IMR Press / FBE / Volume 8 / Issue 2 / DOI: 10.2741/E769

Frontiers in Bioscience-Elite (FBE) is published by IMR Press from Volume 13 Issue 2 (2021). Previous articles were published by another publisher on a subscription basis, and they are hosted by IMR Press on as a courtesy and upon agreement with Frontiers in Bioscience.


Inhibition of neutral sphingomyelinase protects mice against systemic tuberculosis

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1 Department of Molecular Biology, University of Duisburg-Essen, Hufelandstrasse 55, 45122 Essen, Germany
2 Institute of Nutritional Science, Faculty of Mathematics and Natural Science, University of Potsdam, Arthur-Scheunert Allee 114-116, 14558 Nuthetal, Germany
3 Department of Surgery, University of Cincinnati, 231 Albert Sabin Way, Cincinnati, OH 45267, USA
4 School of Immunity and Infection, Institute of Biomedical Research, The Medical School, Edgbaston, University of Birmingham, United Kingdom
5 Department of Pharmacological and Pharmaceutical Sciences, College of Pharmacy, University of Houston, Houston, TX 77204, USA

*Author to whom correspondence should be addressed.

Academic Editor: Pin-Lan Li

Front. Biosci. (Elite Ed) 2016, 8(2), 311–325;
Published: 1 January 2016
(This article belongs to the Special Issue Molecular pathobiology of lipid mediators)

Tuberculosis is one of the most serious infectious diseases worldwide. The initial pulmonal localization of the pathogens often develops into systemic infection with high lethality. We investigated the role of the mammalian neutral sphingomyelinase (Nsm)/ceramide system in systemic infection of mice and murine macrophages with Mycobacterium bovis Bacillus Calmette-Guérin (BCG). Our results demonstrate that BCG infection of RAW cells, a macrophage cell line, results in rapid activation of Nsm but not of acid sphingomyelinase (Asm). Activation of Nsm is associated with a massive release of superoxide. Genetic knock-down of Nsm in RAW cells prevented superoxide production upon BCG infection. Superoxide suppressed autophagy in BCG-infected macrophages in vitro and in vivo: Knock-down of Nsm or inhibition of superoxide restored autophagy in macrophages and increased killing of intracellular bacteria upon BCG infection. Most importantly, autophagy was also massively increased in Nsm-heterozygous mice, protecting these mice from systemic BCG infections, granuloma development, and chronic infections of liver and spleen. These findings indicate that the Nsm/ceramide system plays a role in protecting mice against systemic tuberculosis by preventing superoxide-mediated inhibition of autophagy.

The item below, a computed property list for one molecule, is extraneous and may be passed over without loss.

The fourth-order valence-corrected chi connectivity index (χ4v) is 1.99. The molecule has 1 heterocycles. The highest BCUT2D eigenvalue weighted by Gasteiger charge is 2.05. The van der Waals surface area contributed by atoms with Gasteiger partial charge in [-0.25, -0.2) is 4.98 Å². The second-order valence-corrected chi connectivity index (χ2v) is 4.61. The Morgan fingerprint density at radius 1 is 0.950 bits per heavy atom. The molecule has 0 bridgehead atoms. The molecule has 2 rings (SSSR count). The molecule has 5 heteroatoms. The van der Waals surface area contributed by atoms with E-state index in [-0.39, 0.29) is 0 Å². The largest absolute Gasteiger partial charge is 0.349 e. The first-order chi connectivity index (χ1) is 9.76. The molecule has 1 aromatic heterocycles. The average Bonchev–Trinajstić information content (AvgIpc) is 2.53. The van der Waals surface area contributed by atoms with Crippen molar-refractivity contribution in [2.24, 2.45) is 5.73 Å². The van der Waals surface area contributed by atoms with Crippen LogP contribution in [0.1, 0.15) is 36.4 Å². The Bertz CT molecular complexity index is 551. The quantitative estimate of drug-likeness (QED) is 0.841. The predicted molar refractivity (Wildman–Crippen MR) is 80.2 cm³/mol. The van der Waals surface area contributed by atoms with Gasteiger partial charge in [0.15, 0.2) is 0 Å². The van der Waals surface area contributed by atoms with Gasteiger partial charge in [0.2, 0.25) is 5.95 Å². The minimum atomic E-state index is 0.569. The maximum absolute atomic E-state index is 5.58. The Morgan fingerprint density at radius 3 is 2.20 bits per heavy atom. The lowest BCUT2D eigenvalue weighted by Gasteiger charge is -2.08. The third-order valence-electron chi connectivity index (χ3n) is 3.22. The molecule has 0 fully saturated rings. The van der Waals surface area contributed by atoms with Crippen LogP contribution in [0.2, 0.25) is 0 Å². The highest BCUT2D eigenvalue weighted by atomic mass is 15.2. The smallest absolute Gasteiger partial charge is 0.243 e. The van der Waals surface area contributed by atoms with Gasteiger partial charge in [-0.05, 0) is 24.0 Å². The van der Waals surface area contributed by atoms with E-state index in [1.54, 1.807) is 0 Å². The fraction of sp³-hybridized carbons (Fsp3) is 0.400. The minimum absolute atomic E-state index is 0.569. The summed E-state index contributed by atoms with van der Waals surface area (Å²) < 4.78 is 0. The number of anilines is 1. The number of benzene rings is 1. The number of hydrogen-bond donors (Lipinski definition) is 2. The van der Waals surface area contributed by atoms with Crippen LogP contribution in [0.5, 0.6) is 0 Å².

Neutral Sphingomyelinase
Mycobacterium Bovis
Bacillus Calmette Guerin
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